This Historic Presidential Election Scandalized New Rochelle

Back in 1884, the Cleveland-Blaine rivalry rippled right through Westchester County.

It stands as one of the dirtiest, nastiest, most sensational presidential campaigns ever. Voters had to choose between two unpopular candidates — one accused of being an influence peddler and the other accused of rape.

The mudslinging was so malignant that, according to one newspaper’s opinion, any foreign visitor “must have been convinced … that the American people had selected the two worst men among them for whom to vote for president.”

Sounds depressingly familiar, doesn’t it? But set aside for a moment the obvious comparison to Trump-Biden of 2024 and consider the “terrible tale” of Cleveland-Blaine of 1884 — a Gilded-Age melodrama that scandalized New Rochelle.

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In 1884, Chester A. Arthur, hands down the least remembered of our 46 presidents, chose not to run for re-election because of ill health. This cleared a path for Grover Cleveland, the Democratic governor of New York and Sen. James Blaine, a Republican from Maine.

Blaine was smart, powerful, and a bit of a crook. Called “Slippery Jim,” for among other things, taking bribes from railroad companies, he was summed up by the taunt, “Blaine, Blaine, James G. Blaine, continental liar from the state of Maine.”

Cleveland was a reformer who rose quickly through the rough-and-tumble ranks of Buffalo politics. Practically a confirmed bachelor, he loved beer and bratwurst, and spurned exercise. Weighing north of 260 pounds, he was nicknamed “Big Steve” and “Uncle Jumbo,” and as such, he ranks second behind William Howard Taft on the list of heaviest US presidents. (Donald Trump is a close third.)

Cleveland chased women and was known to frequent the bawdy houses of Buffalo. On July 21, just four months shy of the 1884 election, one of his dalliances came back to haunt him. A partisan Buffalo newspaper broke the lurid story of a sexual encounter he had with a widow, Maria Halpin, the alleged result of which was the birth of a boy in 1874.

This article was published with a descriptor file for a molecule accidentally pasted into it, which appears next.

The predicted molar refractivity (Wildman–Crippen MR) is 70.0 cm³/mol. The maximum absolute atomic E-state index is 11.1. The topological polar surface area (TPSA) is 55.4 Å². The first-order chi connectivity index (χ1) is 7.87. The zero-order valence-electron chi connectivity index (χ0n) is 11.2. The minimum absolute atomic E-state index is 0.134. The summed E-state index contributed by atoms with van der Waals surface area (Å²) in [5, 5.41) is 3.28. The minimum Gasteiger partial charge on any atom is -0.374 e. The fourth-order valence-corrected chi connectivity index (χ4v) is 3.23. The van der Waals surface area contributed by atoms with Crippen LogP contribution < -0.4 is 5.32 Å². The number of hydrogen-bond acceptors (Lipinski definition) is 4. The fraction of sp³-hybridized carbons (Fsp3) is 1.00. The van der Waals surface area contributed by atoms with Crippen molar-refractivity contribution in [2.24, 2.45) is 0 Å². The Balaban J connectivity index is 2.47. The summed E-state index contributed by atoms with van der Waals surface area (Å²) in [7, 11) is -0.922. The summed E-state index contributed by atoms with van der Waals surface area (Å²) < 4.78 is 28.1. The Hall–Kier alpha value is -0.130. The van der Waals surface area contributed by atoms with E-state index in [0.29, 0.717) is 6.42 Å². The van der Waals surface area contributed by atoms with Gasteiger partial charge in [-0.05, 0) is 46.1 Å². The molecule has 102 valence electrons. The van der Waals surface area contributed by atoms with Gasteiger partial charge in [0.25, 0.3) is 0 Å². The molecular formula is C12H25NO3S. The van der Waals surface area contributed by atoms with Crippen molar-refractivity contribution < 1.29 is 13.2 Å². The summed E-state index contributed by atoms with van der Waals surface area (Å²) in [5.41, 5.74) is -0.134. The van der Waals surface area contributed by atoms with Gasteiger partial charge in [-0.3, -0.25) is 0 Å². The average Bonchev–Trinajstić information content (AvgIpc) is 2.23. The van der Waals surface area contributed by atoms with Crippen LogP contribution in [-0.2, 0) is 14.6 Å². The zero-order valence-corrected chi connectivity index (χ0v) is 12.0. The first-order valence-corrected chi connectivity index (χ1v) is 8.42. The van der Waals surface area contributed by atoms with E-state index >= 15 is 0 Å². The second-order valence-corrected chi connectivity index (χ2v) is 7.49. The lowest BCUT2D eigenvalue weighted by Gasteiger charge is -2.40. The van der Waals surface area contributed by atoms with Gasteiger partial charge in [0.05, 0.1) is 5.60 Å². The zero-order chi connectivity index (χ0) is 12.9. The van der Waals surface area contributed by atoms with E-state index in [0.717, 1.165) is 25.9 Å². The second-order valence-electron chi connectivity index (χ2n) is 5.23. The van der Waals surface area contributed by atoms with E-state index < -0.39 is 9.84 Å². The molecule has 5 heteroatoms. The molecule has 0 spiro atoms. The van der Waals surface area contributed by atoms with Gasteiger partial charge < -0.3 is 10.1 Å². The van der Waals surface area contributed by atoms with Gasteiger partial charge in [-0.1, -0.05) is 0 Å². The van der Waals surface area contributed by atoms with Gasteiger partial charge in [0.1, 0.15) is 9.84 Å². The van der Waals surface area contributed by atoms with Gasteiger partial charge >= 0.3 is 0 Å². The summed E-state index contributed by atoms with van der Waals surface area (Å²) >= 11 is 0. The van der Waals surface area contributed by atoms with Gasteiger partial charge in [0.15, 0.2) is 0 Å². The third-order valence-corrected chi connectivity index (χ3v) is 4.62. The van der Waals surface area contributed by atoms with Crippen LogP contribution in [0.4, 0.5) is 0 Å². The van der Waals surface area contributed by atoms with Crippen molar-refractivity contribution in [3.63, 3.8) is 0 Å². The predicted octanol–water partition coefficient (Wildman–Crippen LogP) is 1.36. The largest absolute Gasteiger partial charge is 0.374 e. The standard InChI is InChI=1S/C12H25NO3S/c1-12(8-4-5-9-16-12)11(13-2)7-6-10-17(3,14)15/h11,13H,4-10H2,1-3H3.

The “terrible tale” went viral. Cleveland was stung by a slew of wild claims — among them that he had reneged on a promise to marry Halpin, had her committed to an insane asylum, and heartlessly placed the boy in an orphanage.

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Cleveland took financial responsibility for the baby, but without DNA testing, it is not certain that he was the actual biological father. His defenders believe he nobly covered for a philandering married friend — Oscar Folsom. In any case, facts hardly mattered to anti-Clevelanders who sneered, “Ma, ma, where’s my pa? Gone to the White House, ha, ha, ha.”

Phil Reisman
Phil Reisman photo by Stefan Radtke.

Consider the “terrible tale” of Cleveland-Blaine of 1884 — a Gilded-Age melodrama that scandalized New Rochelle.

Word eventually leaked out that Halpin, no longer residing in Buffalo, had been quietly living in anonymity for several years in New Rochelle and had taken up with an older man, James Seacord, a humble carpenter. An army of newspaper reporters, as well as mendacious political operatives from both parties, descended on New Rochelle, which was described as a village “largely populated by the families of men doing business in the metropolis.” Armed with a pair of rifles and four revolvers, Seacord hid Halpin from view and chased away the snooping intruders who came to his door — though one reporter, disguised as a plumber, managed to sneak in.

Cleveland has been lauded for telling his supporters, “Whatever you do, tell the truth.” But this remains a complicated story and the unvarnished truth remains elusive. Halpin herself seemed to be a bundle of contradictions. In a signed affidavit, she said Cleveland, in effect, committed date rape. But she also told the New York World newspaper that he was “a good, plain honest man.”

One thing is certain, she did not capitalize on the scandal and quickly receded into obscurity. She died of pneumonia in New Rochelle in 1902, and left an estate totaling $200 in cash and $2,000 in real estate.

In short, she was no Stormy Daniels. With it all, Cleveland defeated Blaine, but just barely. Many voters thought he was simply the lesser of two evils. One of the better newspapers of that age, the New York Sun, said it supported Cleveland for president “not because he is qualified or deserving, but because we can’t stand Blaine.”

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So here we are 140 years later, faced once again with a choice between two extraordinarily unpopular presidential candidates. According to a recent Yahoo News/YouGov poll, the word most voters chose to describe their sentiment of a Biden-Trump rematch was “dread.”

To that extent, history repeats itself.

The opinions and beliefs expressed by Phil Reisman are his alone and do not necessarily reflect those of Westchester Magazine’s editors and publishers. Tell us what you think at edit@westchestermagazine.com.

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